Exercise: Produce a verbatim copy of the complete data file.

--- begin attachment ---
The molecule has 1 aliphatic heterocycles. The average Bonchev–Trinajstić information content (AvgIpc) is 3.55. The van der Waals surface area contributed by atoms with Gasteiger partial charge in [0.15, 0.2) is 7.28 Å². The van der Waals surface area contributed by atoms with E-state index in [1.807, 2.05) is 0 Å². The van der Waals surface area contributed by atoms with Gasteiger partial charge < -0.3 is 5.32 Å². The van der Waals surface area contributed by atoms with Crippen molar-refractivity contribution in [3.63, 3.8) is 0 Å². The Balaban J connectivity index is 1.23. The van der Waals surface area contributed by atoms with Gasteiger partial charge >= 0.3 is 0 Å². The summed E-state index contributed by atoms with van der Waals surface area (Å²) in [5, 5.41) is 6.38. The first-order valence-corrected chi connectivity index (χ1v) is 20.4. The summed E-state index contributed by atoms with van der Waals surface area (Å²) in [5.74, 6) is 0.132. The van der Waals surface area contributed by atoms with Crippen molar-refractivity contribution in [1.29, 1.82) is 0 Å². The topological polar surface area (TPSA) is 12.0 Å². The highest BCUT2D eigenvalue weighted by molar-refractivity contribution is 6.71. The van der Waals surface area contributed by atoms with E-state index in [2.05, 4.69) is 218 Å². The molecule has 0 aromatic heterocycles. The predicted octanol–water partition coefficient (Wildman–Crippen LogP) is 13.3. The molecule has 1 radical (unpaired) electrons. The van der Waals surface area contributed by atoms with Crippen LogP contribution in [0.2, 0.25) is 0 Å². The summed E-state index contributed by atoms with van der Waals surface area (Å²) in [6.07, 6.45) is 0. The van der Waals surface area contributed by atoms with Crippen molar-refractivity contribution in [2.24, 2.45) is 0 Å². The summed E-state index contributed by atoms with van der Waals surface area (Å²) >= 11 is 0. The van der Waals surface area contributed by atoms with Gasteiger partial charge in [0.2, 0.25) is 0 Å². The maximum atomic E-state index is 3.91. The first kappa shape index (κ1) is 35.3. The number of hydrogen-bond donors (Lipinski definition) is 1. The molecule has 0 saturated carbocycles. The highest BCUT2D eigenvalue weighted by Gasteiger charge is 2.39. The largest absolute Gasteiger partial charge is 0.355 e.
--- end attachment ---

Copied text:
The molecule has 1 aliphatic heterocycles. The average Bonchev–Trinajstić information content (AvgIpc) is 3.55. The van der Waals surface area contributed by atoms with Gasteiger partial charge in [0.15, 0.2) is 7.28 Å². The van der Waals surface area contributed by atoms with E-state index in [1.807, 2.05) is 0 Å². The van der Waals surface area contributed by atoms with Gasteiger partial charge < -0.3 is 5.32 Å². The van der Waals surface area contributed by atoms with Crippen molar-refractivity contribution in [3.63, 3.8) is 0 Å². The Balaban J connectivity index is 1.23. The van der Waals surface area contributed by atoms with Gasteiger partial charge >= 0.3 is 0 Å². The summed E-state index contributed by atoms with van der Waals surface area (Å²) in [5, 5.41) is 6.38. The first-order valence-corrected chi connectivity index (χ1v) is 20.4. The summed E-state index contributed by atoms with van der Waals surface area (Å²) in [5.74, 6) is 0.132. The van der Waals surface area contributed by atoms with Crippen molar-refractivity contribution in [1.29, 1.82) is 0 Å². The topological polar surface area (TPSA) is 12.0 Å². The highest BCUT2D eigenvalue weighted by molar-refractivity contribution is 6.71. The van der Waals surface area contributed by atoms with E-state index in [2.05, 4.69) is 218 Å². The molecule has 0 aromatic heterocycles. The predicted octanol–water partition coefficient (Wildman–Crippen LogP) is 13.3. The molecule has 1 radical (unpaired) electrons. The van der Waals surface area contributed by atoms with Crippen LogP contribution in [0.2, 0.25) is 0 Å². The summed E-state index contributed by atoms with van der Waals surface area (Å²) in [6.07, 6.45) is 0. The van der Waals surface area contributed by atoms with Crippen molar-refractivity contribution in [2.24, 2.45) is 0 Å². The summed E-state index contributed by atoms with van der Waals surface area (Å²) >= 11 is 0. The van der Waals surface area contributed by atoms with Gasteiger partial charge in [0.2, 0.25) is 0 Å². The maximum atomic E-state index is 3.91. The first kappa shape index (κ1) is 35.3. The number of hydrogen-bond donors (Lipinski definition) is 1. The molecule has 0 saturated carbocycles. The highest BCUT2D eigenvalue weighted by Gasteiger charge is 2.39. The largest absolute Gasteiger partial charge is 0.355 e.